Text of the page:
These are, indeed, sobering statistics coming out of the UK:
“The latest research indicates that one in eight children now has a diagnosable mental health disorder — up from one in 10 in 2004. But these are just the reported cases.
Suicide is the biggest killer of men under the age of 45. Today, that disquieting statistic is repeated so often that it risks losing its impact. Yet is this the fate of today’s young men? Since half of all mental health problems manifest themselves by the age of 14, surely the answer is to equip the next generation with the tools to cope with these issues before it’s too late? That’s an admirable goal. The question is how.”
In the article below, they tell the stories of a handful of boys. You should read them, because they are an interesting insight in to answering that question. Personally, as I read them I didn’t get a clear “this is the right way to treat these things” answer but what became clear to me was that each of these boys had to do something; talk about it, get support, but also have some privacy around their issues.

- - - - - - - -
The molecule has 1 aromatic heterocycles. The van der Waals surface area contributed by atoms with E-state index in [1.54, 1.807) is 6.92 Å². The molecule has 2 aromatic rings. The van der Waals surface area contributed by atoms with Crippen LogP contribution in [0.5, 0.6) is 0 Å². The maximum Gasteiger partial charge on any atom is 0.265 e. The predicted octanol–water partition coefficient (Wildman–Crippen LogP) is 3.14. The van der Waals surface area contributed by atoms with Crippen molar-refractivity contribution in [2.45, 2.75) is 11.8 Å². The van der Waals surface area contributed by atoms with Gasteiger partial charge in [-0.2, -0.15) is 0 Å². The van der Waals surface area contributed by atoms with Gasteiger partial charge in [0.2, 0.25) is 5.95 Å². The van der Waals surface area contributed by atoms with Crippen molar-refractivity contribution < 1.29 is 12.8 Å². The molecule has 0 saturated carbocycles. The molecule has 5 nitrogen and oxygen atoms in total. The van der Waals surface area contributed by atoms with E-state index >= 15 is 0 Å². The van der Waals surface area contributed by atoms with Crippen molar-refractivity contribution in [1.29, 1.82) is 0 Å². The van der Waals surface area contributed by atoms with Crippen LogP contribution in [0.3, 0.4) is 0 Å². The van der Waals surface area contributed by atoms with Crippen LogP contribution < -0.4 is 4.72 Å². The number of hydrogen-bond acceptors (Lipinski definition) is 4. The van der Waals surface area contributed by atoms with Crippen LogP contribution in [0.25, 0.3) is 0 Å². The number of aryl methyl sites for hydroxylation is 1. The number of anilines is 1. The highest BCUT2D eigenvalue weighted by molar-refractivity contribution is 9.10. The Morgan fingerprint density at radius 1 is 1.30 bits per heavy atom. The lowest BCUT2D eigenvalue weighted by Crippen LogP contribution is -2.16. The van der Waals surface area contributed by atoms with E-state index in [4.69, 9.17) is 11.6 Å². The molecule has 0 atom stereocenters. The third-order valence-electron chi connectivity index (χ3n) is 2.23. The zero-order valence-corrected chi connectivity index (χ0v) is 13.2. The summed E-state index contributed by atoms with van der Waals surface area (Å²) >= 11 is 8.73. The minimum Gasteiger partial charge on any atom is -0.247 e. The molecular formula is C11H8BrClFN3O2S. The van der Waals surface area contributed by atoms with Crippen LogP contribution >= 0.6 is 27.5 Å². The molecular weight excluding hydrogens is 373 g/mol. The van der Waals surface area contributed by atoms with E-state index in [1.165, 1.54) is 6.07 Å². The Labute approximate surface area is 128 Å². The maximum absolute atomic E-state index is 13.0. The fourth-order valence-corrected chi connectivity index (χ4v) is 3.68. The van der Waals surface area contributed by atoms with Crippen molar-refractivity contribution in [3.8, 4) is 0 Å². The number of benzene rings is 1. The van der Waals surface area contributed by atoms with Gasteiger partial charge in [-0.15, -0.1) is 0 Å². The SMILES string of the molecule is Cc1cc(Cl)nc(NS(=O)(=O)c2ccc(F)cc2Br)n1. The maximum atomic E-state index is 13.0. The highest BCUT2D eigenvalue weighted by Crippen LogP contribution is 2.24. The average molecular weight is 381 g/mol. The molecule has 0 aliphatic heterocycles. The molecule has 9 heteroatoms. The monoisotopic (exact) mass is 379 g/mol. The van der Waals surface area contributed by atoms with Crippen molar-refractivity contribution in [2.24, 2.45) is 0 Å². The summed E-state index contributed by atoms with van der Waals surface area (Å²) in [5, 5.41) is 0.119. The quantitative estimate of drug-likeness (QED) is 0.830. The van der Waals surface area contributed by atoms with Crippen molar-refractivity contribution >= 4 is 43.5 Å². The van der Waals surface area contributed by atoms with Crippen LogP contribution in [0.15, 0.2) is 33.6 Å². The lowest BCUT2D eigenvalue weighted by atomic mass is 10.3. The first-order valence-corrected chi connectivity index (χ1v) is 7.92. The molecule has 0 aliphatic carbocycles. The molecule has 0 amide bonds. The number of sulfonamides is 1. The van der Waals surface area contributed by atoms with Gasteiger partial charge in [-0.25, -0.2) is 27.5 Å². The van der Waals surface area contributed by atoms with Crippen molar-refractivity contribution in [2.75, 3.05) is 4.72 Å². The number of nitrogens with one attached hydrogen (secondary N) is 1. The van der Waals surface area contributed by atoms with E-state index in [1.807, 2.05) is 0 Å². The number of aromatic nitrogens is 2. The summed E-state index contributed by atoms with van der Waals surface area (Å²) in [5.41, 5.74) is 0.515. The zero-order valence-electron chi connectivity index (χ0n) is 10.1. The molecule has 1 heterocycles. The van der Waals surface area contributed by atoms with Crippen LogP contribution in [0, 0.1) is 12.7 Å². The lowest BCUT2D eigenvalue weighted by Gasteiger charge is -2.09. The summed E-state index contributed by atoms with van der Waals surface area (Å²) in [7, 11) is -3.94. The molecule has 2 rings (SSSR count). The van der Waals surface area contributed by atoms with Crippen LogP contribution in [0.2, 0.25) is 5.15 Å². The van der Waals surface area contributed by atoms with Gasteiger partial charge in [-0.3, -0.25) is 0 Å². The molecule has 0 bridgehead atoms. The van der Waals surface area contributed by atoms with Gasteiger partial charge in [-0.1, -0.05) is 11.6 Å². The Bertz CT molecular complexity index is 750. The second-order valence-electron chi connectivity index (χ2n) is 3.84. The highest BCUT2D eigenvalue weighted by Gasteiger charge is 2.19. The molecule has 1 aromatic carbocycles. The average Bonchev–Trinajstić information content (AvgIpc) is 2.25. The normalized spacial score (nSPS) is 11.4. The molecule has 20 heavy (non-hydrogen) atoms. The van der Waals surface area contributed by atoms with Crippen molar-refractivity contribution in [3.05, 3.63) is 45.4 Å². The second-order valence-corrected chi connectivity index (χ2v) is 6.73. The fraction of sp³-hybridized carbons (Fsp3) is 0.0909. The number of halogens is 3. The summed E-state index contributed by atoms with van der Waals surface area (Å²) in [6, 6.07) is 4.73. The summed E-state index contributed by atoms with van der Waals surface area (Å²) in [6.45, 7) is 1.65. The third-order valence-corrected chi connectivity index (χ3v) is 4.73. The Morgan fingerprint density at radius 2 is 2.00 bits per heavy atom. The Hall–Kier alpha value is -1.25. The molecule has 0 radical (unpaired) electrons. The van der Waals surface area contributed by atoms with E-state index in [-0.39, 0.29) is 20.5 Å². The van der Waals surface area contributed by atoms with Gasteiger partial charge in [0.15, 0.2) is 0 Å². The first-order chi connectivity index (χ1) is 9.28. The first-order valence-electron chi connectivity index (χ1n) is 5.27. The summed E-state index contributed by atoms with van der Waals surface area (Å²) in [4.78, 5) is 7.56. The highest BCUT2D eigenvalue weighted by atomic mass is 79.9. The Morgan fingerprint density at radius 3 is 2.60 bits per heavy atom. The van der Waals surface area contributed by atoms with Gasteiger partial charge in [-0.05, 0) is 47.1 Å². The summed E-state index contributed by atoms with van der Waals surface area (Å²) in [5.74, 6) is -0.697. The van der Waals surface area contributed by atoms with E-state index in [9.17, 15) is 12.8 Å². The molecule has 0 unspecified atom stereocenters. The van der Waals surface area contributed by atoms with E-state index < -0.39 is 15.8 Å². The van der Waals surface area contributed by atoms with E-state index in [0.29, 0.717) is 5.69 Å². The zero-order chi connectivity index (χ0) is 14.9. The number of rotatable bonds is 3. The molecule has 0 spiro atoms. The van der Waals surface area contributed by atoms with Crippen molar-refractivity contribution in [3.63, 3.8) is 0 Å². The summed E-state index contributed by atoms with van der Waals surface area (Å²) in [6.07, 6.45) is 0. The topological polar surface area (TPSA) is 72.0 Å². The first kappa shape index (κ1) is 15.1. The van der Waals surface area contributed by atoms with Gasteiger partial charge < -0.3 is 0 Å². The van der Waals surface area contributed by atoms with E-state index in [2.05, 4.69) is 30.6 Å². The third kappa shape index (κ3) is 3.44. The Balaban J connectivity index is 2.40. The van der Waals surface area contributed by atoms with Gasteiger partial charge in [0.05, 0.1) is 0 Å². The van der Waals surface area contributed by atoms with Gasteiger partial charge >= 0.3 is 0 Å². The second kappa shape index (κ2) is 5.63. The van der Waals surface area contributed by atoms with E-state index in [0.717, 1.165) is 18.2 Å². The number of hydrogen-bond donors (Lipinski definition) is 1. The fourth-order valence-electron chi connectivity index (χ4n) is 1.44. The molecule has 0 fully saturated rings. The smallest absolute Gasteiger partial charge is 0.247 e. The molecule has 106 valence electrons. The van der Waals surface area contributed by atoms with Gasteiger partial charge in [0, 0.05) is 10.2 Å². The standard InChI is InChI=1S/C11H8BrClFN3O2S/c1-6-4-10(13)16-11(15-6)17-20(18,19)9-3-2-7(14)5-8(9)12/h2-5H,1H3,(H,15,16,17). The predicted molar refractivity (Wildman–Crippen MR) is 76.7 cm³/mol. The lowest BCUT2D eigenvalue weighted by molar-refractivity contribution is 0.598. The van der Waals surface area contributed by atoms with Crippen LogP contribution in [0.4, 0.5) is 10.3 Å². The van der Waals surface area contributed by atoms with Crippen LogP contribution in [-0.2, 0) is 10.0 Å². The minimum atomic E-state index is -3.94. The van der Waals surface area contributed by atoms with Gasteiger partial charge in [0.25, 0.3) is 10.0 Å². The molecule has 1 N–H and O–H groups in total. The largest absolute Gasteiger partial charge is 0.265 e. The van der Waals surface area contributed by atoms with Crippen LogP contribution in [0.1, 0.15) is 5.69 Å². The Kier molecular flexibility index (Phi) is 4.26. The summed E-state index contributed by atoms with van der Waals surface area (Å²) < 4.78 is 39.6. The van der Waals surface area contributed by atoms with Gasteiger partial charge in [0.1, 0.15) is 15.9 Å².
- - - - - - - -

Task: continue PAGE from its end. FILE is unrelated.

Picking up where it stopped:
Notably, not one of them suggested that the solution was to “suck it up”, or to “be a man”.
That’s a good start. Now if we can figure out how to provide a safe place to talk and get support, while also eliminating the stigma that makes them still afraid to be public about it, we might really get something done.